“I think a lot of them have shown they’re really talented players. Right now, playing with the new girls, you can’t really tell they’re new,” junior forward Abby Roque said, “They’re obviously getting used to the systems; that’s taking a little bit. Their skill level and how they’re competing shows they can compete with anyone in college hockey.”

What this freshman group doesn’t have, however, is experience playing in front of the sold-out crowds they will see at LaBahn Arena.

“I think they’re going to be a little nervous at first,” Roque said, “but I think the energy will help them get a little boost.”

WCHA and NCAA at Full Strength

“This may be the strongest group of teams that I’ve seen at the DI level,” coach Mark Johnson told the media on Monday. “There will be a bunch of great games. Strap your belt on, and it’s going to be a fun year.”

It’s a worn cliché around women’s hockey to grow the game. Well, consider it grown after an excellent Olympic season, professional hockey continuing to expand, and the NCAA fielding the deepest and best players in history.

Pankowski is looking forward to the tough competition this year.

“Look at the national camp we were just at, there was a lot of representation from a bunch of different schools. I think in that, it shows the growth of the game, which is very exciting. It’s also exciting for us because we love the games that are close, that are tough battles. It’s really exciting to see that there will be a lot of good competition.”

Must-Watch Games

The most important home games come early in the year for Bucky, with a home series Oct. 13–14 against No. 9 Duluth and Maddie Rooney. Two weeks later, Wisconsin will take on No. 3 Minnesota Oct. 27–28.

I must gripe with the powers that be on this one. Why bury the best match-ups of the year in October, five months away from post-season play?

Sure, they will play Duluth and Minnesota later in the year, but those will be road games. Wisconsin might not win by less than three at home after that point in the season.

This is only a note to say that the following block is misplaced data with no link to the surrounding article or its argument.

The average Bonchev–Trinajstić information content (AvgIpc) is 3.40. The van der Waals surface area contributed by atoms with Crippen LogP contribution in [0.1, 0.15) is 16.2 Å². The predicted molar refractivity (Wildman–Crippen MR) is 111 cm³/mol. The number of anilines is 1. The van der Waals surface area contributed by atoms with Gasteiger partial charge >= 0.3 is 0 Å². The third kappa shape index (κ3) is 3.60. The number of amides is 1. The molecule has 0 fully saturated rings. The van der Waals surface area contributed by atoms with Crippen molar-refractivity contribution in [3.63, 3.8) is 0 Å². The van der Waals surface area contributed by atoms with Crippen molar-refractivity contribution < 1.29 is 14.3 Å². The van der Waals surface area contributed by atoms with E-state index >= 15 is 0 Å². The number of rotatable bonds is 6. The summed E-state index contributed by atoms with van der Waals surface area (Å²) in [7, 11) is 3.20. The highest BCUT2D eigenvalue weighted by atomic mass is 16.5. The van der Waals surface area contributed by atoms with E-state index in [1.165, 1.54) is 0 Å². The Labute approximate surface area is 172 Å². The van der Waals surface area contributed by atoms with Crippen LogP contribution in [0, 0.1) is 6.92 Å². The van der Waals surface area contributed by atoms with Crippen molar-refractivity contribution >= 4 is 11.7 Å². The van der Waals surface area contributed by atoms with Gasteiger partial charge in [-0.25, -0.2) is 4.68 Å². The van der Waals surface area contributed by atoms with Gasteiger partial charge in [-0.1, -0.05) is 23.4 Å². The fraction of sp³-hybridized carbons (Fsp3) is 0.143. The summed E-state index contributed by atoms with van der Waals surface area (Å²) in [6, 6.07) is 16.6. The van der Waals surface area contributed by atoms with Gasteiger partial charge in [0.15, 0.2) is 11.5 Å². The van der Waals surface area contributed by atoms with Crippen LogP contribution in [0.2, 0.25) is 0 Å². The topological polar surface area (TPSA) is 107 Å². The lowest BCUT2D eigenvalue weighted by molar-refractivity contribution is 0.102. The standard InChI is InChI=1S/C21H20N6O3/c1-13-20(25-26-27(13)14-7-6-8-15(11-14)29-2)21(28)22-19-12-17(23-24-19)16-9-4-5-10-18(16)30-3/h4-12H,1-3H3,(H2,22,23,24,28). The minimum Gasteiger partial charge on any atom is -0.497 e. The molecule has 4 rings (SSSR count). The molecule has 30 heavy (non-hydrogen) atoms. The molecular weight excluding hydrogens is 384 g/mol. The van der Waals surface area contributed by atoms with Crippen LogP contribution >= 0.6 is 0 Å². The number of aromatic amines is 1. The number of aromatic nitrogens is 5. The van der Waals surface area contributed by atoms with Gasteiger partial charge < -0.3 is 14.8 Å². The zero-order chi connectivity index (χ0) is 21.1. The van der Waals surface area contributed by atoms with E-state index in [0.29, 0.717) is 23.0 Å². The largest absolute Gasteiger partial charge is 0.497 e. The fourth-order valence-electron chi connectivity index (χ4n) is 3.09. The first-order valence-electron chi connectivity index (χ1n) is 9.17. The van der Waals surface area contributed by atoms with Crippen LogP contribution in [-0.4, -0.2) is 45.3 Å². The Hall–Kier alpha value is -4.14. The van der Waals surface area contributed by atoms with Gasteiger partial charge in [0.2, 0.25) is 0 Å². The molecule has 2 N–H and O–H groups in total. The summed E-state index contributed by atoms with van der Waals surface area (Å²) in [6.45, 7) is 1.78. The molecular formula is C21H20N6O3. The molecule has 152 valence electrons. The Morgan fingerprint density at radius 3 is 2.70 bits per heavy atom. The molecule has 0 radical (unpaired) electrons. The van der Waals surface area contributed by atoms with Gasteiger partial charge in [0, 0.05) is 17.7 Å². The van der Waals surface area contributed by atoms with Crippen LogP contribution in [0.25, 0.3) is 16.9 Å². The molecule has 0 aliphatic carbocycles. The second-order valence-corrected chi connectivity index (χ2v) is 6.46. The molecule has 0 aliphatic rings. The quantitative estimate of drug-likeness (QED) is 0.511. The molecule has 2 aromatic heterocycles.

Team MVP

Pankowski is going to be hungry. She was robbed of a spot on USA’s gold-medal roster and has seen multiple national championships slip out of her grasp.

When asked if she was at peace with being cut from team USA, Pankowski said, “I wouldn’t say peace. It still hurts. It was a really tough experience, but to be honest, Madison’s been here to pick me up. Everybody here, the teammates that were here last year, the coaching staff, everybody’s been amazing since January when I did come back. They were really the driving forces to get me back on my feet, and I’m really grateful for that. I’m really excited to be back.”

When asked if she was going to play angry, Pankowski said, “I don’t know about angry, but for sure to prove a point. That’s another tool I have in my back pocket.”

“I would say she’s in an interesting situation,” Roque added. “She came back, got ahead in classes, and just trained really hard for this year. She has been working for this season since January when she came back for school. I think she’s going to be a really a special player this year, especially after all she’s worked for. I think she wants to show that she can be an unbelievable player.”

I expect a huge season out of Pankowski—over 30 goals and 40 assists. That would give Pankowski a top-10 season in program history.

Freshman of the Year

It’s got to be Shirley. You don’t win Rookie of the Year in the CWHL and then don’t win freshman of the year on your team. I think Shirley could score 35+ points this year.

Breakout Player of the Year

This is the toughest one to pick since the field of proven talent on this roster is so robust. I’ll go with sophomore defender Natalie Buchbinder. Last season, Buchbinder scored one goal and added five assists, but she also blocked 38 shots. That was good for fourth on the team. Look for Buchbinder to get 15–20 assists this year if she can get the puck to the wing quickly on turnovers and breakaways.

Regular-Season Record

Wisconsin has eight tough games on its schedule: four against Duluth and four against Minnesota. I expect the Badgers to split the season series against Minnesota and win three of four against Duluth. In the other 26 games, they might get upset on the road once, but I highly doubt it.

Wisconsin will enter post-season play with a record of 30–4, ranked third in the country.

WCHA Predictions

Wisconsin will have the exact same record as Minnesota at the end of the year, sharing the WCHA title. Wisconsin will get revenge for last year’s WCHA tournament, and will win the tournament and earn the automatic bid to the NCAA tournament.

Frozen Four Predictions

Worst case: Wisconsin earns the fourth seed and hosts Duluth in the quarterfinals. Maddie Rooney saves all 65 Wisconsin shots and Duluth upsets Wisconsin 1–0, missing the Frozen Four for the first time in six years.

Likely case: Wisconsin will suffer another heartbreaking overtime loss in the national semifinals, probably to Clarkson.

Best case: Badgers go 33–1, earn the top seed in the tournament, and get hot at the right time. They take their first national title since 2011 just in time for people to stop bothering Mark Johnson about it.


You’ve got to go to LaBahn this year and watch some hockey. Yes, Wisconsin may not be a dynasty anymore, but it is an excellent team that will put together an amazing product on the ice.

It all starts on Friday and Saturday when Wisconsin hosts Lindenwood.